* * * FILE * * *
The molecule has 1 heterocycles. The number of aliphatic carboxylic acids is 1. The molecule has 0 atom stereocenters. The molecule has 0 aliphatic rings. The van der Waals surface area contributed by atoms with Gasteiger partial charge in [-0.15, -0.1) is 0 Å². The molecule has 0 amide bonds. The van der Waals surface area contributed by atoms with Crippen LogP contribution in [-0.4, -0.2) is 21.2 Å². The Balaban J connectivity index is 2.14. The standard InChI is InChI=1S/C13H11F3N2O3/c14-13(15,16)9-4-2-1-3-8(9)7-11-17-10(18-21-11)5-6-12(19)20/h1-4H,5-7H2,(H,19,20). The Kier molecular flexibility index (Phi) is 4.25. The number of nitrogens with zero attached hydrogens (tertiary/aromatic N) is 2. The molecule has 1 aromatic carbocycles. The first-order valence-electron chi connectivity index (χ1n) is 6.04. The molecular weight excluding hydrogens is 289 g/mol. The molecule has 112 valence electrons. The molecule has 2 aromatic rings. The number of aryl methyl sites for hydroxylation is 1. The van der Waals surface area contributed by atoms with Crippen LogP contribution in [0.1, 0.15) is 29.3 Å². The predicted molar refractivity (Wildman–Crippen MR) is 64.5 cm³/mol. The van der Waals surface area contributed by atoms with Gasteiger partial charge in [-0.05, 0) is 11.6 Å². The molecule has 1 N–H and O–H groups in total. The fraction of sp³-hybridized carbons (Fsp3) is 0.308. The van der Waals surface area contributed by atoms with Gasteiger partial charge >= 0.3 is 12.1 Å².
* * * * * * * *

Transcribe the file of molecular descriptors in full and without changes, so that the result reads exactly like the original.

The molecule has 1 heterocycles. The number of aliphatic carboxylic acids is 1. The molecule has 0 atom stereocenters. The molecule has 0 aliphatic rings. The van der Waals surface area contributed by atoms with Gasteiger partial charge in [-0.15, -0.1) is 0 Å². The molecule has 0 amide bonds. The van der Waals surface area contributed by atoms with Crippen LogP contribution in [-0.4, -0.2) is 21.2 Å². The Balaban J connectivity index is 2.14. The standard InChI is InChI=1S/C13H11F3N2O3/c14-13(15,16)9-4-2-1-3-8(9)7-11-17-10(18-21-11)5-6-12(19)20/h1-4H,5-7H2,(H,19,20). The Kier molecular flexibility index (Phi) is 4.25. The number of nitrogens with zero attached hydrogens (tertiary/aromatic N) is 2. The molecule has 1 aromatic carbocycles. The first-order valence-electron chi connectivity index (χ1n) is 6.04. The molecular weight excluding hydrogens is 289 g/mol. The molecule has 112 valence electrons. The molecule has 2 aromatic rings. The number of aryl methyl sites for hydroxylation is 1. The van der Waals surface area contributed by atoms with Crippen LogP contribution in [0.1, 0.15) is 29.3 Å². The predicted molar refractivity (Wildman–Crippen MR) is 64.5 cm³/mol. The van der Waals surface area contributed by atoms with Gasteiger partial charge in [-0.05, 0) is 11.6 Å². The molecule has 1 N–H and O–H groups in total. The fraction of sp³-hybridized carbons (Fsp3) is 0.308. The van der Waals surface area contributed by atoms with Gasteiger partial charge >= 0.3 is 12.1 Å².